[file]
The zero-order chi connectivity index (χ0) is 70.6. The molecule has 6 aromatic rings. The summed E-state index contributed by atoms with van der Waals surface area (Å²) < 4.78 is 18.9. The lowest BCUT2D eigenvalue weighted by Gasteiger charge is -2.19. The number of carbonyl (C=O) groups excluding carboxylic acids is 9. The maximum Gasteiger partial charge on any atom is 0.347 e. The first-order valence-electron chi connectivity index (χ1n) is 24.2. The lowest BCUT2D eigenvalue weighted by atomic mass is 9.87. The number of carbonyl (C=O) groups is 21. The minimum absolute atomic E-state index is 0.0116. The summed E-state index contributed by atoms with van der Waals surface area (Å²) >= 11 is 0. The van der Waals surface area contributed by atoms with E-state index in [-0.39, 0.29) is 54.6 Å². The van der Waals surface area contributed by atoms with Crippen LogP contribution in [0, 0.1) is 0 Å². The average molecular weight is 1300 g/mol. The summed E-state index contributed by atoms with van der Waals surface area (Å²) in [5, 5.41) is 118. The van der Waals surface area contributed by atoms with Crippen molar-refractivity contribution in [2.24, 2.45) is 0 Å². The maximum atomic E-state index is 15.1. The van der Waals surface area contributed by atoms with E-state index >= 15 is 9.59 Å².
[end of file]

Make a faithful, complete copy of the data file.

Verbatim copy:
The zero-order chi connectivity index (χ0) is 70.6. The molecule has 6 aromatic rings. The summed E-state index contributed by atoms with van der Waals surface area (Å²) < 4.78 is 18.9. The lowest BCUT2D eigenvalue weighted by Gasteiger charge is -2.19. The number of carbonyl (C=O) groups excluding carboxylic acids is 9. The maximum Gasteiger partial charge on any atom is 0.347 e. The first-order valence-electron chi connectivity index (χ1n) is 24.2. The lowest BCUT2D eigenvalue weighted by atomic mass is 9.87. The number of carbonyl (C=O) groups is 21. The minimum absolute atomic E-state index is 0.0116. The summed E-state index contributed by atoms with van der Waals surface area (Å²) >= 11 is 0. The van der Waals surface area contributed by atoms with E-state index in [-0.39, 0.29) is 54.6 Å². The van der Waals surface area contributed by atoms with Crippen LogP contribution in [0, 0.1) is 0 Å². The average molecular weight is 1300 g/mol. The summed E-state index contributed by atoms with van der Waals surface area (Å²) in [5, 5.41) is 118. The van der Waals surface area contributed by atoms with Crippen molar-refractivity contribution in [2.24, 2.45) is 0 Å². The maximum atomic E-state index is 15.1. The van der Waals surface area contributed by atoms with E-state index >= 15 is 9.59 Å².